Minnesota’s “implied consent” law (Minn. Stat. sec. 169A.20, subd. 2) criminalized motorists who refused to take a breath, blood, or urine test if suspected of driving under the influence or driving while intoxicated. However, two new MN Supreme Court cases with regard to the refusal of blood and urine testing have determined that criminalizing the refusal of a blood or urine test violated the defendants’ Fourth Amendment rights against unlawful search and seizure, as well as their due process rights under Minnesota and the U.S. Constitutions.
Following Birchfield v. North Dakota in which the U.S. Supreme Court (SCOTUS) held that—without exigent circumstances—requiring a driver to take a warrantless blood or urine test or be prosecuted violated his or her Fourth Amendment protection against unlawful search and seizure, the Minnesota Supreme Court followed suit and addressed the law’s constitutionality in State v. Thompson and State v. Trahan and determined that it was still a crime to refuse to submit to a breath test because breath tests do not place an unreasonable burden on the motorist and said tests are not intrusive; however, blood and urine tests were different.
State v. Thompson
Per Chief Justice Lorie Gildea’s opinion, the court held that a warrantless urine test was unconstitutional as a legitimate search incident to an arrest. The court cited Birchfield in which SCOTUS prescribed a test to balance the intrusion upon the individual’s privacy against a compelling and legitimate state interest. Granted, whereas preventing drunk driving and apprehending those who do, in fact, drive while intoxicated is a compelling government interest, it was not narrowly construed enough to supersede an individual’s privacy rights. The balancing test examined the extent and intent of the physical intrusion, whether the potential evidence would provide additional and unrelated information in the case, and whether the search would “enhance the embarrassment of the arrest.” Even though Birchfield dealt specifically with warrantless blood tests, the Minnesota court held that this unconstitutionality extended to warrantless urine tests.
The court discussed that even though a urine test was not as invasive as a blood test, the sample obtained could provide information beyond blood alcohol content (BAC) such as personal medical information and the sample could also be unlawfully retained. Further, a urine sample invades a subject’s privacy and could cause significant embarrassment—much more so than a blood test.
Because the urine test was not narrowly tailored enough to serve a compelling government interest and the embarrassment and intrusiveness to Thompson would have been substantial, criminalizing his refusal violated his Fourth Amendment protection against unlawful searches and seizures, as well as his right to due process under both the Minnesota Constitution and the Fifth and Fourteenth Amendments of the U.S. Constitution. Further, because breath tests are readily available—and the police could obtain a legitimate search warrant with requisite probable cause—the intrusive urine test violated Thompson’s constitutional rights.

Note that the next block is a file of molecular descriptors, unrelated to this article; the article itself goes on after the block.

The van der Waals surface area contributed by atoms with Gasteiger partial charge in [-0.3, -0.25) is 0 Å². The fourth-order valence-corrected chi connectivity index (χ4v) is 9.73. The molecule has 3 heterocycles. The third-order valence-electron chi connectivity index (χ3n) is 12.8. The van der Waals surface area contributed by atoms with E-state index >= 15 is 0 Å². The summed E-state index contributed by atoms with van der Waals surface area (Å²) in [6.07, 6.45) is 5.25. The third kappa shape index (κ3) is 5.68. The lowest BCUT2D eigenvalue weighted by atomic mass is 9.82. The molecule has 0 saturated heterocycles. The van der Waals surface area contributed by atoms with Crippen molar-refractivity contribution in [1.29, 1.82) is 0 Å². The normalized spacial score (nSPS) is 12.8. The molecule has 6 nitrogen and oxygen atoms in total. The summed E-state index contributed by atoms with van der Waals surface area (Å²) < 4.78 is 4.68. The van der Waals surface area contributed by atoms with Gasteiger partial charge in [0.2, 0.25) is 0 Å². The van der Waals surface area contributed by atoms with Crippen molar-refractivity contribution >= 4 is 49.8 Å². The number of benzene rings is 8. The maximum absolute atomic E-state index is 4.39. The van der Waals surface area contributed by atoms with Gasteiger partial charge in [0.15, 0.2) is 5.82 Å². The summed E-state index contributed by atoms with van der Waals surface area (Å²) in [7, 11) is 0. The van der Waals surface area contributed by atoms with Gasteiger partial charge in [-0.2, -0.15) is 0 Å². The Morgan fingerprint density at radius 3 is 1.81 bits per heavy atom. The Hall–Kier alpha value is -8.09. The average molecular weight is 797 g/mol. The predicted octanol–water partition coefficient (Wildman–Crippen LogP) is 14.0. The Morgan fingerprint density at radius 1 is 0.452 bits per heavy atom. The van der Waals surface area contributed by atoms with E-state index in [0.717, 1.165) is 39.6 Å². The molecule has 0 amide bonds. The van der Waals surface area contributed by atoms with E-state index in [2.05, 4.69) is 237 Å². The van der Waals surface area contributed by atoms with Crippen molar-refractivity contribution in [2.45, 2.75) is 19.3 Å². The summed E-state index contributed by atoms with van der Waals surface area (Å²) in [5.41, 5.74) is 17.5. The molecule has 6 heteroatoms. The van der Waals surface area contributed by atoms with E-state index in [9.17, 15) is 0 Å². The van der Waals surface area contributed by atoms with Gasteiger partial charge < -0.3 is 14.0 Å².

State v. Trahan
In Trahan, like Birchfield, the issue was the refusal to submit to a warrantless blood test. In Birchfield, SCOTUS held that criminalizing a blood test refusal violated the defendant’s Fourth Amendment rights without a warrant or exigent circumstances. In Minnesota, exigent circumstances exist if:
- The officer objectively and reasonably believed he was facing an emergency
- Where a delay from having to secure a warrant would “significantly undermine the efficacy of the search”
- Based on the facts of the case at the time.
Based on the facts in Trahan, there was no exigency. The Minnesota court relied on Missouri v. McNeely (2013) in which SCOTUS held that normal alcohol dissipation does not cause an exigency in and of itself. Since Trahan had been in police custody for over two hours, and that he would have to be taken to the hospital for the blood draw, there was ample time for officers to secure a warrant. Thus, similar to Thompson, the blood test was not narrowly tailored enough and violated Trahan’s protection against unlawful searches and seizures as well as his right to due process.
The court also held that the good-faith exception to the exclusionary was inapplicable as the defendant was not attempting to exclude any evidence.